Consider the last time you updated your website with a picture. You probably got it from a stock photography site, uploaded it to your site's backend, and then incorporated it into the page. Isn't this an excellent example of image optimization? That's not the case.
You've put a huge bowling ball weight to your site, which is slowing it down. Furthermore, without alt text, search engines will not be able to understand your photographs. Let's make a change. According to Jumpshot data from 2018, Google Images accounts for over 20% of all web searches in the United States. Both SEO novices and experts agree that optimizing photos for your website is time well spent.
You're squandering a vital SEO tool if you don't optimize your images properly. It's as if the search engines are handing out free Oreos and milk. You, on the other hand, only take the Oreo. In actuality, the Oreo is far superior when dipped in milk. Image optimization has numerous benefits, including improved user experience, faster website load times, and increased ranking prospects. It's a function that's growing increasingly vital. But, in order to ensure that your photographs are searchable and don't slow down your site, what variables are most important?
Decoding all of the different picture formats can feel like ordering Taco Bell for the first time. However, before you begin adding photographs to your site, be sure you've selected the best file format. While there are several image formats to pick from, the most popular for the web are PNG and JPEG.
According to HTTP Archive, graphics account for about 21% of the total weight of a webpage. As a result, I strongly advise compressing your photographs before posting them to your website. This can be done in Photoshop or using a program like TinyPNG. You can use TingPNG's WordPress plugin as well. WP Smush, on the other hand, is my WordPress plugin of choice. It decreases the size of the image file without sacrificing quality. Make sure that any plugin you use compresses the images externally on their servers. It alleviates the strain on your own website.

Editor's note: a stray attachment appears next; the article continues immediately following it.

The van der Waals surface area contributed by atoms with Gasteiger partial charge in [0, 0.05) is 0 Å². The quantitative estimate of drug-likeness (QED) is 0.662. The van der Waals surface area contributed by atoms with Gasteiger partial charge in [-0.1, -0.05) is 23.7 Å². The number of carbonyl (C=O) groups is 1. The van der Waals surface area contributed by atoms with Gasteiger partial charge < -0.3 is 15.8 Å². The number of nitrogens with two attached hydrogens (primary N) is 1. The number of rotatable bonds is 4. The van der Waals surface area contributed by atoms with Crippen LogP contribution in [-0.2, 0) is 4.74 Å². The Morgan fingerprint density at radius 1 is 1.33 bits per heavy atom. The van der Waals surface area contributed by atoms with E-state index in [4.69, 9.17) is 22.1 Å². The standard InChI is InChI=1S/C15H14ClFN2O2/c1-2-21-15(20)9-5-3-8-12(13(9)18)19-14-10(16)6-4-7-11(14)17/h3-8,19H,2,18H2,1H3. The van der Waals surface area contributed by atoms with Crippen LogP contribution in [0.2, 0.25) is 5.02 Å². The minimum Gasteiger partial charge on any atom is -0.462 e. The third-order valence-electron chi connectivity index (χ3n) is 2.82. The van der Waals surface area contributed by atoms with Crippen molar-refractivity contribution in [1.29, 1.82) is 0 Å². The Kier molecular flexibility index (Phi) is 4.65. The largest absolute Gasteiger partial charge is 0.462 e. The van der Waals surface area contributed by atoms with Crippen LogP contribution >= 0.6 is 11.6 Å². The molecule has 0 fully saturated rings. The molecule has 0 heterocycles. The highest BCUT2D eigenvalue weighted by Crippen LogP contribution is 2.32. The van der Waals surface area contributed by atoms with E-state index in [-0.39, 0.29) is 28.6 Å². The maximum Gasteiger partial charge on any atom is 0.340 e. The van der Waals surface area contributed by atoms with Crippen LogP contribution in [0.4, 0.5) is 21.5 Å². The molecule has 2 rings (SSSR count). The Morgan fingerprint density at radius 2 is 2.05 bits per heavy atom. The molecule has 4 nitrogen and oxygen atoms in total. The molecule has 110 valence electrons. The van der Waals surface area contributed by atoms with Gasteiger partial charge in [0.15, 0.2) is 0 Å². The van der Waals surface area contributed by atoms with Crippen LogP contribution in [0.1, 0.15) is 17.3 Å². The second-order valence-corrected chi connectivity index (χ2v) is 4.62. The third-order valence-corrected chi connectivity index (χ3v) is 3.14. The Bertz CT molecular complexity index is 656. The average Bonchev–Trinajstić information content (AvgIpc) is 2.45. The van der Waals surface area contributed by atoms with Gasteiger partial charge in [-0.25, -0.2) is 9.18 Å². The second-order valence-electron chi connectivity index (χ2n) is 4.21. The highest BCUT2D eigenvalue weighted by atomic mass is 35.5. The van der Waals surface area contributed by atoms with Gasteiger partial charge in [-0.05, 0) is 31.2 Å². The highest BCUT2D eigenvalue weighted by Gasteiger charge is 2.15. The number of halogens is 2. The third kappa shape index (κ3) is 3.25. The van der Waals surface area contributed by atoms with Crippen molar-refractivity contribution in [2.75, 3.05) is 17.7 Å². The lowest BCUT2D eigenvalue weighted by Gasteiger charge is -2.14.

When it comes to SEO, it's critical to have descriptive, keyword-rich file names. It's like getting a burrito with no filling if you don't change the name of your image file. It's just plain bad. The picture file names inform Google and other search engine crawlers about the image's subject matter. The file names will usually be something like "IMG 722019" or something like that. It's the equivalent of ordering from a menu in a foreign language. It's not going to benefit Google. To help search engines comprehend your image and boost your SEO value, change the file name from the default. Depending on how large your media library is, this may take some time, but changing the default image name is always a good idea.
When a browser is unable to render images properly, alt tags are used to provide a text substitute. The alt attribute, like the title, is used to explain the contents of an image file. When an image fails to load, an image box appears with the alt tag in the upper left corner. Make sure they go with the image and add to the overall impact. It's also a good idea to pay attention to alt tags as part of your overall on-page SEO strategy. All other optimization areas should be in place, but if the picture fails to load for any reason, users will see what the image is supposed to be. Individuals who are unable to examine photos themselves must use alt text, which is mandated by the American Disabilities Act. Users can be alerted to what is in the photo by using descriptive alt text.
Oh, SEO for mobile devices. It can result in a high bounce rate and low conversions in the worst-case scenario. However, at its best, it can provide you with increased ranking power and improved user engagement. How can you optimize your photos for the mobile-first index, though? Fortunately, Google provides guidelines for image best practices. In a nutshell, you want to make photos that are responsive. This ensures that the image will scale to fit the site's size, whether the user is on a desktop or a mobile device. It adjusts to the device's size. Mozilla provides a detailed explanation on how to use the size properties to supply extra source pictures to the browser, allowing it to show the same image content resized for the device.
Image optimization is no laughing matter. With developments in voice search technology, media is becoming increasingly important, and following the methods above will help your entire site.